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Buffett starts municipal bond insurer

Buffett starts municipal bond insurer

Billionaire investor Warren Buffett is starting a bond insurer that may take U.S. local-government business away from companies including MBIA Inc. and Ambac Financial Corp., the Wall Street Journal reported.
Berkshire Hathaway Assurance Corp. opened for business yesterday in New York State, Buffett said in an interview with the newspaper. Buffett and Ajit Jain, who heads his insurance activities, will seek approvals to operate in California, Puerto Rico, Texas, Illinois and Florida.
Buffett, 77, said in October he was looking for investments to absorb US$45 billion of capital. Credit rating companies are reviewing MBIA, Ambac and other so-called monoline insurers on concern they can't cover losses stemming from accelerating downgrades of the debt they guarantee, potentially endangering US$2.4 trillion of securities.
"The monolines are hurting so now is a good time for Buffett to be getting into the market," said Matthew Maxwell, a London-based credit analyst at Calyon, the investment banking unit of Credit Agricole SA. "Investors might feel more comfortable investing in bonds insured by Buffett than those backed by an insurer with the legacy of the credit crisis hanging over them."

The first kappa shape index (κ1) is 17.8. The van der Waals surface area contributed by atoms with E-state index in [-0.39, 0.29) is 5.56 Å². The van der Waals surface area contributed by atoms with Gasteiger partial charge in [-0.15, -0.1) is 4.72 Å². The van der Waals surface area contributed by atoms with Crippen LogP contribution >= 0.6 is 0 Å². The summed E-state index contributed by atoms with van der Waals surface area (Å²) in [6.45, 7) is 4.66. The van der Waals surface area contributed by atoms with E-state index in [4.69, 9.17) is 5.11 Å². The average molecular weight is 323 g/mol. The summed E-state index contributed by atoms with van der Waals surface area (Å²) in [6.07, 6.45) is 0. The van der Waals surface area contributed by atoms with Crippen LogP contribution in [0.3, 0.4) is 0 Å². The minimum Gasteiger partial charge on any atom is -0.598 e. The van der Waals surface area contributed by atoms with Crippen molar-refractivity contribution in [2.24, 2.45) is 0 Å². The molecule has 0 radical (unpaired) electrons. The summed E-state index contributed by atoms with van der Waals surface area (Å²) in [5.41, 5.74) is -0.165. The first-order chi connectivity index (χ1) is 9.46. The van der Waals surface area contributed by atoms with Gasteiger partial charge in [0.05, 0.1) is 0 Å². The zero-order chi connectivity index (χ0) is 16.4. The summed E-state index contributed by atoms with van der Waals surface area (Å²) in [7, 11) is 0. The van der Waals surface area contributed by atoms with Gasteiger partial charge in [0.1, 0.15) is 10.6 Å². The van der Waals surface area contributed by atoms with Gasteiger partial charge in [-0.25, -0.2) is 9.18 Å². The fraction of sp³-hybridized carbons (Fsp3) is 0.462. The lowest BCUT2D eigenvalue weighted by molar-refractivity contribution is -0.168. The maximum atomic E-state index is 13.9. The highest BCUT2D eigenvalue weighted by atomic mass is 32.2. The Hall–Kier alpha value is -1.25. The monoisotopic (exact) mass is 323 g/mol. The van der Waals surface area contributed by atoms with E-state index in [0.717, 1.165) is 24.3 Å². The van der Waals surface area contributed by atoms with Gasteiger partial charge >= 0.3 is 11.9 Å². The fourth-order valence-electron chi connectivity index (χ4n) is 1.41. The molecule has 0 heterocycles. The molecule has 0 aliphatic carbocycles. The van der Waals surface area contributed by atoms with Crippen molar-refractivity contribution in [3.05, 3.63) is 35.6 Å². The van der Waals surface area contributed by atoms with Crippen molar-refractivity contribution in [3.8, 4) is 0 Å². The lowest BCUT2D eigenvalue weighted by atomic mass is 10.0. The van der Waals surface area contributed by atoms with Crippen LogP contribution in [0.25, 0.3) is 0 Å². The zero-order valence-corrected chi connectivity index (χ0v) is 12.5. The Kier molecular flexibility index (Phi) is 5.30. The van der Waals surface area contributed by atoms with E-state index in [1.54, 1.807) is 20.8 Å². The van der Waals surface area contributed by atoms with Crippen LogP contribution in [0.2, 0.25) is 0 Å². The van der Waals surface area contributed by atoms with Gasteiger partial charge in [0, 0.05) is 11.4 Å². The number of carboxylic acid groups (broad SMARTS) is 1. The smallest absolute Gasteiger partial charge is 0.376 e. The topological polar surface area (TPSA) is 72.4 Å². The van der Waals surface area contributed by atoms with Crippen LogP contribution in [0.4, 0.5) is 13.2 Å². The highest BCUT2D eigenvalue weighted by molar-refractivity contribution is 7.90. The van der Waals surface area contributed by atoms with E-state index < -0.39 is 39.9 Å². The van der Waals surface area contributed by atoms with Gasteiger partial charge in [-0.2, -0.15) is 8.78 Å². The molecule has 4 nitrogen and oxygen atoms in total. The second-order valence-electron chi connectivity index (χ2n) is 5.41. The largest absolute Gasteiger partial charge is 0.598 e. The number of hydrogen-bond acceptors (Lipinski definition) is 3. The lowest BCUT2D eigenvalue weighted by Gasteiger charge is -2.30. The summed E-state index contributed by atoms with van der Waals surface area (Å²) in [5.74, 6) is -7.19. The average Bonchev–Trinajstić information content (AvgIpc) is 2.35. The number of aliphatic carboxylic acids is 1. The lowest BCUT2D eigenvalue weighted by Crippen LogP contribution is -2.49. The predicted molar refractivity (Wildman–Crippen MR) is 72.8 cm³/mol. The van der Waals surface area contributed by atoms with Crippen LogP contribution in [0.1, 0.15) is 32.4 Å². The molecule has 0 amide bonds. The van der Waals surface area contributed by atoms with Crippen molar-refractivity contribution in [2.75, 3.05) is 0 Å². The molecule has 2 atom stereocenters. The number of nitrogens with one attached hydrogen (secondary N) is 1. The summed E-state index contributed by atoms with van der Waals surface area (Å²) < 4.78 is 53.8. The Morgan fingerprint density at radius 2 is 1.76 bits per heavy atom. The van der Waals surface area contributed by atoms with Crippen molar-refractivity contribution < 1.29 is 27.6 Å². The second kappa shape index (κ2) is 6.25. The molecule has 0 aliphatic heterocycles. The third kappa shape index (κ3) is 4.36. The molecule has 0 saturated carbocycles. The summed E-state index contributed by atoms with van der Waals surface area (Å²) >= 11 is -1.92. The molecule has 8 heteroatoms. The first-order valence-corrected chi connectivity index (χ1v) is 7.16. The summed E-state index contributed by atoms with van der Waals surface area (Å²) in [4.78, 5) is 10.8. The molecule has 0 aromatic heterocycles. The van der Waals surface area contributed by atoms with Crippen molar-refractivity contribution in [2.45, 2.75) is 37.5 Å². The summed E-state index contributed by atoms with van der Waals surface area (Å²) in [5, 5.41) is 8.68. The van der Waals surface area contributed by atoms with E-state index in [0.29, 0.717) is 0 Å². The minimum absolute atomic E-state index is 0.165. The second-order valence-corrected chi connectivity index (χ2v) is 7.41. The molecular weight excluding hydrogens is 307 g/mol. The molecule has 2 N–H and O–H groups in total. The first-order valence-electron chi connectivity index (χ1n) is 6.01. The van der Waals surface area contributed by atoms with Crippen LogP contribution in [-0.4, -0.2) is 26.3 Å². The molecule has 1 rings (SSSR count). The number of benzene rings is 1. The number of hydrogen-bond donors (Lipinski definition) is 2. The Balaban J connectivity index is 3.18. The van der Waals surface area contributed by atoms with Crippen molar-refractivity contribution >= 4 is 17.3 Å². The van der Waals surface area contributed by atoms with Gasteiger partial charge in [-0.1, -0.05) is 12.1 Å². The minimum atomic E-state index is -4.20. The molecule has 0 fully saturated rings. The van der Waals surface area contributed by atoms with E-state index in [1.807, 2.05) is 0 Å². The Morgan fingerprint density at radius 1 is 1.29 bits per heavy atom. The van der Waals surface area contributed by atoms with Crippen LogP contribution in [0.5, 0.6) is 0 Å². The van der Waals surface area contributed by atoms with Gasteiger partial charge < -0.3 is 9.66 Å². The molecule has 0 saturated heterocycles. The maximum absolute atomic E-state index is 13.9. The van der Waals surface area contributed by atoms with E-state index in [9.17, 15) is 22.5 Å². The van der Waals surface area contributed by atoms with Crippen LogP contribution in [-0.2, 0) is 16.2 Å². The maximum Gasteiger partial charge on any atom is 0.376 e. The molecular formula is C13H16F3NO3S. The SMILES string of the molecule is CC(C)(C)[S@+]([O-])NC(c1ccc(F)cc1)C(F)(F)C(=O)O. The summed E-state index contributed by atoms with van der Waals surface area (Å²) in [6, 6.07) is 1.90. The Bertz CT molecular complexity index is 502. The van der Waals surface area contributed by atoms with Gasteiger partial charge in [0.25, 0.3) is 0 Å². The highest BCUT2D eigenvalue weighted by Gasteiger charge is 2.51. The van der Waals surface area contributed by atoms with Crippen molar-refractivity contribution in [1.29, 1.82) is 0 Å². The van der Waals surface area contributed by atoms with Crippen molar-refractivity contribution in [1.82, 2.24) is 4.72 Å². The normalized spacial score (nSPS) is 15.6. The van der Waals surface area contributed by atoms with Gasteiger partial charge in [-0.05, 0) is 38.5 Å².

Calls before regular business hours to Berkshire spokeswoman Jackie Wilson and Buffett's assistant Debbie Bosanek, both in Omaha, Nebraska, weren't immediately returned.
Reinsurance acquisition
Buffett's Berkshire Hathaway Inc. agreed to buy the reinsurance unit of ING Groep NV for about $440 million, the biggest Dutch financial-services company said in a statement yesterday.
Bond insurers reported combined losses of US$2.9 billion in the third quarter after writing down the value of some of the asset-backed securities and collateralized debt obligations they guarantee.
ACA Capital Holdings Inc., the bond insurer that lost its investment-grade credit rating last week, has given control to regulators to avert delinquency proceedings. ACA Financial Guaranty Corp., a unit of ACA Capital, will seek approval from the Maryland Insurance Administration before pledging or assigning assets or paying dividends, the New York-based company said in a filing this week.
S&P cut ACA's rating by 12 levels last week to CCC after the company posted a US$1.04 billion third-quarter loss in November.
Fitch Ratings said the bond insurers need to do more to bolster capital. Fitch last week gave Armonk, New York-based MBIA and Ambac and FGIC Corp., both in New York, four to six weeks to raise at least US$1 billion or lose their top ratings. Fitch also put XL Capital Assurance in New York on review for a possible downgrade, saying the company needs to raise US$2 billion.
Moody's Investors Service assigned a negative outlook on the Aaa grade assigned to MBIA's insurance unit on December 14. It also placed its top rankings for FGIC and XL Capital Assurance on review for possible downgrade.
Standard & Poor's has FGIC on review for a rating cut, and has a negative outlook on MBIA, Ambac, XL Assurance and CIFG.


Updated : 2021-05-06 22:11 GMT+08:00